The CQC is set to hike inspection fees by nearly 50% for NHS trusts next year.
The health and care regulator’s consultation document, published today, sets out options for increasing fees next financial year, and describes a lighter touch approach to increases for social care providers.
Earlier this year the CQC decided to move to “full cost recovery” from providers over two years. The Department of Health said it would provide an extra £15m through the GP contract to cover the expense to GPs of the rise in 2016-17.
Single location GP providers with a list of 5,001-10,000 patients will see their fee increased from £2,574 to £4,526.
This is lower than the estimated figure of £4,839 set out in a CQC consultation last November, but still represents a 76% increase.
Dr Mark Sanford-Wood, BMA GP committee CQC lead, described the proposals as “scandalous”.
He said: “While NHS England has promised to reimburse GP practices for the increase in fees, it nevertheless will divert overstretched NHS funds from other budgets from frontline patient services to maintain a system of regulation and inspection in which the majority of GPs have little confidence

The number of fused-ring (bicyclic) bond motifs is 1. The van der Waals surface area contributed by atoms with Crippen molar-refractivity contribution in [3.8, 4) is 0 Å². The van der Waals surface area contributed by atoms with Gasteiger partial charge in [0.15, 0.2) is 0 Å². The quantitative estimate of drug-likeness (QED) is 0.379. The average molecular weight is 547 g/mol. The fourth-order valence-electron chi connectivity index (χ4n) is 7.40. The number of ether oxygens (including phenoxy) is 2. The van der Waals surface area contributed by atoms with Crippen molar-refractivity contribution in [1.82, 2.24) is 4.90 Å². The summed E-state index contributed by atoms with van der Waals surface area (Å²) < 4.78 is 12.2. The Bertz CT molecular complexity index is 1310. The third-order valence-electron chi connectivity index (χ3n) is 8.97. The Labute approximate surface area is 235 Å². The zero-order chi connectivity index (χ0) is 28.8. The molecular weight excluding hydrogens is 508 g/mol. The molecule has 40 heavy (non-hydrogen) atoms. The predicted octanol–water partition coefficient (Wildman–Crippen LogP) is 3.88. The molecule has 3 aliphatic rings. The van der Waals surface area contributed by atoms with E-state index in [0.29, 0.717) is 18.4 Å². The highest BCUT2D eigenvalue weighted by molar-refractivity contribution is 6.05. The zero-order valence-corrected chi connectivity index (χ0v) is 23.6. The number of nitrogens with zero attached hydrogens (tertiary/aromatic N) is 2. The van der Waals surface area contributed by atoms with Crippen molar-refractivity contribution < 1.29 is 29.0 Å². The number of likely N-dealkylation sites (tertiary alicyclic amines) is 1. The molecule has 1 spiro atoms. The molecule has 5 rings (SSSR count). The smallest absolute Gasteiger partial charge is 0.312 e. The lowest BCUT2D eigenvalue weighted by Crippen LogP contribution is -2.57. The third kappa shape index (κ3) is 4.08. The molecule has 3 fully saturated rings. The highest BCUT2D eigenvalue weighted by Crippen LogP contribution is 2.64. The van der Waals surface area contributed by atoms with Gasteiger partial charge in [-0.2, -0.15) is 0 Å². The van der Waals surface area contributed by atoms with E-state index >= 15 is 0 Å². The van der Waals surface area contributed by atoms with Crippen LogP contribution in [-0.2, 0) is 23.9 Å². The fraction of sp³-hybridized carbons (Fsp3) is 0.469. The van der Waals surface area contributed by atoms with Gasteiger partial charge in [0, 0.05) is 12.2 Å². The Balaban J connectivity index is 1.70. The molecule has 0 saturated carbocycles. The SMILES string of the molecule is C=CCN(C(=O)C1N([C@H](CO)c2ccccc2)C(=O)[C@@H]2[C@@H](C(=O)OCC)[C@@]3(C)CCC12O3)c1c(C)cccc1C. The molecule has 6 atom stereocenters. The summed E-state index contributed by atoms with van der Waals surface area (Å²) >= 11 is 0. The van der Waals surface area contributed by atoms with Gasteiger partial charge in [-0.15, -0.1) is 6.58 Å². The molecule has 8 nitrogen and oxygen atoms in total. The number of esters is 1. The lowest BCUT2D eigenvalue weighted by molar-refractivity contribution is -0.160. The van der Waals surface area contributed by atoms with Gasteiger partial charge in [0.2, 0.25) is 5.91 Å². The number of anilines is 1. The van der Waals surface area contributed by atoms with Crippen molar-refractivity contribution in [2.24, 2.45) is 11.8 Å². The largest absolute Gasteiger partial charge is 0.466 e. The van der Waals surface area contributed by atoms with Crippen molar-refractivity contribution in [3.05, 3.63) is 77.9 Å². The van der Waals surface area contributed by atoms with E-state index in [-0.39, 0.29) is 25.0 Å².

“The CQC is planning to significantly reduce the scale of its GP inspections which should lower the cost of regulation. This makes the proposal to increase its fees inexplicable and wholly unjustified. These increases need to be halted so that precious NHS resources are spent on providing care to patients and not feeding the bureaucracy of the current regulation and inspection programme.”
He pointed to a recent BMA survey which found that nine out of ten GPs felt the current inspection scheme was flawed and bureaucratic, with the vast majority reporting that it diverts GPs, nurses and other staff away from treating patients.
An NHS trust with a turnover of between £325m and £500m will see its fees increase from £195,519 to £288,912.
A GP practice with a list size over 15,000 patients will see it rise from £3,365 to £5,918.